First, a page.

Showing posts sorted by relevance for query deaver. Sort by date Show all posts
Showing posts sorted by relevance for query deaver. Sort by date Show all posts

Monday, January 1, 2018

A Significant Find, by Jeffery Deaver

"A Significant Find," by Jeffery Deaver, Alive in Shape and Color, edited by Lawrence Block, Pegasus Books, 2017.

This is Deaver's third appearance in this column, second one this year.

Each story in the book is inspired by a work of art, which appears in front of it.  In this case it the Cave Paintings of Lascaux, some of the oldest art work in the world.

Sometimes the difference between a good story and a great one is the structure.  I can't imagine this tale working nearly as well without the simple device Deaver uses to introduce it.

It begins with Roger and Della having a crisis of conscience.  They are a married couple, both moderately successful mid-career archaeologists, and they are in France for a conference.

Why the crisis?  Well, let's put it this way.  Suppose Professor A gets a clue to a career-changing discovery but doesn't realize how to use it.  If he tells Professors B and C about it and they are more clever at interpreting the puzzle, are B and C required to share the credit with A?

An ethical dilemma indeed.  And Roger and Della are about to face more dilemmas, but I can't tell you about that without giving away the store.  Or the cave.  Some lovely twists in this one. 

Sunday, June 23, 2013

The Sequel, vy Jeffrey Deaver

"The Sequel," by Jeffrey Deaver, in The Strand Magazine, November-February 2012-2013.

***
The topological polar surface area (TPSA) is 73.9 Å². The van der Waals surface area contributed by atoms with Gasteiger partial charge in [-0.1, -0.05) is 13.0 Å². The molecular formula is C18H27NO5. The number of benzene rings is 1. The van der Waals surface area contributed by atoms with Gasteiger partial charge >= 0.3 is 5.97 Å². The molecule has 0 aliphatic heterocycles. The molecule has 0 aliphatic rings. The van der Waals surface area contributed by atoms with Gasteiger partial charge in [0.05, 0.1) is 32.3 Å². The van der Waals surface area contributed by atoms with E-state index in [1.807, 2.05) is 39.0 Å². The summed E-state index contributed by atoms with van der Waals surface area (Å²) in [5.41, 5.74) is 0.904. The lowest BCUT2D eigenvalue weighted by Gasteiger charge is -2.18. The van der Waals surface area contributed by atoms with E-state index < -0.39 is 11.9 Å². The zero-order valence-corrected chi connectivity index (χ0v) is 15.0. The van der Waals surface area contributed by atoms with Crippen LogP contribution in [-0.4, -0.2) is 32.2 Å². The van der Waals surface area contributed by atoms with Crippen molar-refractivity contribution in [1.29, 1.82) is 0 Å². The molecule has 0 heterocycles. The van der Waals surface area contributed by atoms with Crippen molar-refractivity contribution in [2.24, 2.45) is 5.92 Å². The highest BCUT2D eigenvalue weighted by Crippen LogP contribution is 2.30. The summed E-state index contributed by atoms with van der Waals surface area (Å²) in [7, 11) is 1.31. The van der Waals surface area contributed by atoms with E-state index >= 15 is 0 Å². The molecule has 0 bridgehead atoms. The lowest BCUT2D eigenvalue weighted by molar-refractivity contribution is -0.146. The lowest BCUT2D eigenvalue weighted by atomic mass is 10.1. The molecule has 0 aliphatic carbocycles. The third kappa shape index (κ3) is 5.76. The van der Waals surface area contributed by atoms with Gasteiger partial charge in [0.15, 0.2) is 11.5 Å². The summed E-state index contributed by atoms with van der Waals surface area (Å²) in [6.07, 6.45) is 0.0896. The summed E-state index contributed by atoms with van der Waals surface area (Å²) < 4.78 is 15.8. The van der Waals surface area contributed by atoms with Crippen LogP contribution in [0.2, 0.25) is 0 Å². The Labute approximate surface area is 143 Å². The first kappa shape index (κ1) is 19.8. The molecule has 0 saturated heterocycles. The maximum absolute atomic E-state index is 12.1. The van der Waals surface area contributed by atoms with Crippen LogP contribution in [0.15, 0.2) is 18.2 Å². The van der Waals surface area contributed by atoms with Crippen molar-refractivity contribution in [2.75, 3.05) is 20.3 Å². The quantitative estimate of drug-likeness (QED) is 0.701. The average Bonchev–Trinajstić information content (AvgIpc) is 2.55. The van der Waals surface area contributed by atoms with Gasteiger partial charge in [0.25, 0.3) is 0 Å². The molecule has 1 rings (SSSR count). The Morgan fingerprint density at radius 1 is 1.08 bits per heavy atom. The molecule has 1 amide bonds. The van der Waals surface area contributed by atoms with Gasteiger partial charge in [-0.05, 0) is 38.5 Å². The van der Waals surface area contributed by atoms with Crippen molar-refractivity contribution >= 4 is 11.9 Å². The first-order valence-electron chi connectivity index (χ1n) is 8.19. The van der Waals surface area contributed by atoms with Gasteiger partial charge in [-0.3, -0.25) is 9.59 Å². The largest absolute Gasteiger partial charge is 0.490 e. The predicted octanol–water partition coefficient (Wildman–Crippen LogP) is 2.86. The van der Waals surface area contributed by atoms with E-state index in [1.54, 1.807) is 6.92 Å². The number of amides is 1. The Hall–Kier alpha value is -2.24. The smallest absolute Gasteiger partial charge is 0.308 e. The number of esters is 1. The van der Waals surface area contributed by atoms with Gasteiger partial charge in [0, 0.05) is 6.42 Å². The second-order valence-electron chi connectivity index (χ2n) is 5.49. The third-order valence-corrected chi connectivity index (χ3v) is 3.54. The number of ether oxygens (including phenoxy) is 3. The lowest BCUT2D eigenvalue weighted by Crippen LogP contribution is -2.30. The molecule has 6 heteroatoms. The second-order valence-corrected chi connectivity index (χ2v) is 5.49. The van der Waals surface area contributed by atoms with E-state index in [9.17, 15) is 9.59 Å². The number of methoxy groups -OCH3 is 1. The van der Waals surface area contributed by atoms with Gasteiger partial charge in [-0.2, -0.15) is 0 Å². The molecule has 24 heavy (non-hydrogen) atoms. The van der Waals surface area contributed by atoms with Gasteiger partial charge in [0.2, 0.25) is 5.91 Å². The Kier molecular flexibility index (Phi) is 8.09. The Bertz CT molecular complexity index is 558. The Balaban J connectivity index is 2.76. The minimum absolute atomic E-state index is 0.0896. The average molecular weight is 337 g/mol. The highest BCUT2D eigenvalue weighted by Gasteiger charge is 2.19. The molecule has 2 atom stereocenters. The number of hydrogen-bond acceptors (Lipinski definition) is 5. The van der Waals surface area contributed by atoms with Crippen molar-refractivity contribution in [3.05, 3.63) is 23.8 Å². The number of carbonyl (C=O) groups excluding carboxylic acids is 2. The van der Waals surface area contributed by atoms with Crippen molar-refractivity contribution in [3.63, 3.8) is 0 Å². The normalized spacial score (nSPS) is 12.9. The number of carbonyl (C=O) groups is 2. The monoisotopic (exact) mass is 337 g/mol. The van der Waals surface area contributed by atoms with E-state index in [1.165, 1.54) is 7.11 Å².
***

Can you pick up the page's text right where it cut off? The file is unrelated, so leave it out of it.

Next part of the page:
What do these novels have in common?
A Confederacy of Dunces
Gone With The Wind
Mister Roberts 
Raintree Country
To Kill A Mockingbird

Well, besides being considered important American novels, they are each the only book by their authors.  There seems to be a special catgory in the American imagination for these books that stand alone either because the author died soon after writing it, or because the author chose to give up the field.

But imagine if another manuscript by such an author was found.  And what if it is a sequel to the classic?

That's the concept of Deaver's novella, and it is great fun.  Frederick Lowell is an elderly literary agent and one day he gets a letter that hints that one of his deceased clients wrote a sequel to his classic novel.  Lowell travels around the country in pursuit of it and - well, a lot of things happen.  In fact, it almost feels like Deaver made a list of every way this story could work out and then rang  the changes, covering every possibility. 

In the first half of the story he gives us a classic quest structure but when that ends we get a mystery, one with several red herring solutions, clever reversals and unexpected twists.  Highly recommended.

Sunday, July 2, 2017

Hard to Get, by Jeffery Deaver

"Hard to Get," by Jeffery Deaver, in Ellery Queen's Mystery Magazine, July/August 2017.

It's a classic concept of the espionage story: an amateur is forced to into the spy game to play against the deadly professionals.

In Deaver's variation Albert Lessing is not a complete amateur.  He is an analyst for the CIA; a desk jockey.  But when an agent dies in an accident while preparing for a vital mission, Lessing is the only person with the language and academic abilities to fill the gap.